WarGames ’94: Dustin Rhodes, Dusty Rhodes & The Nasty Boys v. Terry Funk, Arn Anderson, Bunkhouse Buck & Col. Robert Parker

Dustin starts with betrayer Arn Anderson and beats on him with his arm cast, then sends him into the cage. Arn backs off and tries to lure Dustin into the cage, but Dustin slugs him down and follows with an atomic drop and a big boot that puts Arn over the top and back into the other ring. Arn gets his head stuck between the rings…again…and Dustin uses him as a jackhammer for a bit, but Arn goes to the eyes. Dustin comes back with a nice diving clothesline over the ropes and puts him down with the Flip Flop and Fly. Lariat and elbowdrop follows and Dustin stomps away on the arm. Arn comes back with a DDT and chokes Dustin out with the wrist tape, and they fight into the second ring, where Dustin reverses an enzuigiri into a half-crab as the coin toss puts Bunkhouse Buck into the match.

Dustin eats some cage but miraculously doesn’t bleed, because that wouldn’t be family friendly. So remember, it’s OK to show graphic violence between angry white men, as long as there’s no CONSEQUENCES for their actions. Buck and Arn put Dustin into a double crab, but Jerry Sags in next in for the faces and he makes the save. The heels eat cage and Sags piledrives Buck, then Dustin gets a sleeper on Arn. Funk is in next for the heels, and he’s so desperate for a weapon he just takes his own boot off and uses that. And it works quite well, thank you. Sadly, he goes up and gets crotched, and Sags piledrives him on the crack between the rings…and Funk falls into it. Now that’s a Funk spot. Knobbs is in for the next save, ramming everyone into the cage and dropping the leg on Arn before gaining custody of Funk’s boot. The faces make use of the boot and Dustin holds off both Funk & Buck at the same time, and that leaves Parker to go in. He waits for someone to jump Dustin and then heads in to join into the attack. And now belts get found and Dustin just whips the shit out of everything, and Daddy joins in to complete the WarGames portion. The Nasties double-team Parker as Meng goes nuts outside, and Dusty uses the shitty figure-four and elbows from the Nasty Boys to finish Parker at 19:11. I actually kind of like the story told there, with the chickenshit Parker avoiding getting involved until the end and then getting his ass kicked. Much better than the disappointing 93 version. **** Lack of blood kept it from truly epic territory, though.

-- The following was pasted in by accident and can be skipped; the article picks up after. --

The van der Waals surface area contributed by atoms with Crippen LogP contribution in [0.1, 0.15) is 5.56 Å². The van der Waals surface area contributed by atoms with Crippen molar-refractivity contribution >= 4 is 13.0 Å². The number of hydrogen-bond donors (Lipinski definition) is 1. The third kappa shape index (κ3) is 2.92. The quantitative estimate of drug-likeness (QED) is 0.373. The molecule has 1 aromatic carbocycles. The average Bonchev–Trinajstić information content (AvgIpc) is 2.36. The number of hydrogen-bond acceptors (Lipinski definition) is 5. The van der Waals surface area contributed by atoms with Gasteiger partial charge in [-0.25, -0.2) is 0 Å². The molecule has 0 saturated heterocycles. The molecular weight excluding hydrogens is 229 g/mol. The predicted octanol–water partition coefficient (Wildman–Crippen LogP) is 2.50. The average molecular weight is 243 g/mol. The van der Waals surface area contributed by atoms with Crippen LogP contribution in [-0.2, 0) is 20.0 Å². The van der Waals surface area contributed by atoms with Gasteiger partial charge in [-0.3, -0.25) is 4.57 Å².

WarGames 96: Sting, Lex Luger, Ric Flair & Arn Anderson v. Hulk Hogan, Scott Hall, Kevin Nash & The Mysterious Fourth Man

Arn starts with Hall and slugs away in the corner, then goes for the leg, but Hall comes back with the corner clothesline and smashes his head into the cage a few times to get his point across. Arn fires back with knees and goes for the leg again, but Hall escapes to the other ring. For some reason Nick Patrick is inside the ring here, a fact that the announcers pick up on pretty quickly as well. Hall pounds away, but walks into the spinebuster, and Arn goes to a half-crab until Kevin Nash saves for the nWo. Doing the Royal Rumble mystery entrance thing for the WarGames is a nice format change that works well with this feud. So, um, Outsiders v. AA is not a particularly fair fight, let’s say. More specifically, they beat the hell out of him and Luger comes in early to save, ramming both Outsiders into the cage and using the STAINLESS STEEL FOREARM OF DEATH to great advantage. However, the Outsiders whip them into the cage, and now Hulk Hogan is out…and immediately gets jumped by Team WCW to a huge pop. Hall and Nash go after Luger, however, and Hogan isolates Arn and drops elbows on him. Hall gets some REALLY nice-looking punches on Luger in the corner and the WCW guys are in trouble, but here’s Flair to save. He stops to dance and invites the nWo over to his ring, so Hogan accepts. Flair procures a set of brass knuckles and knocks him out, then hits Hall in the bar-nuts and Luger follows with a million atomic drops on Hall as well. Ha! Flair puts Hogan in the figure-four and “Sting” joins the match, apparently having joined the nWo and changed his name to Jeff Farmer. The crowd is immediately hip to the room and doesn’t buy the “turn”, but the announcers don’t even bring up the possibility that it’s not him. The actual Sting is the last guy in for WCW and he cleans house alone, but the other WCW guys don’t trust him and won’t help. So Sting tells them to stick it and walks out on them, kicking off the biggest and most successful storyline WCW ever ran. This leaves it open season for the nWo, and the fake Scorpion Deathlock finishes Luger at 18:14. That was a pretty shocking ending at the time, in the days before the crowd-killing heel finish became the rule in WCW. I really liked the sense of tension that the match had back in the anarchic, Wild West period for the New World Order angle, before it became the Wild Wild West with Vince Russo riding a giant spider. Technically speaking, as with most WarGames matches from the early 90s on, the lack of blood and true violence undercuts the point of the match, so we fall somewhere in the middle here. ***1/4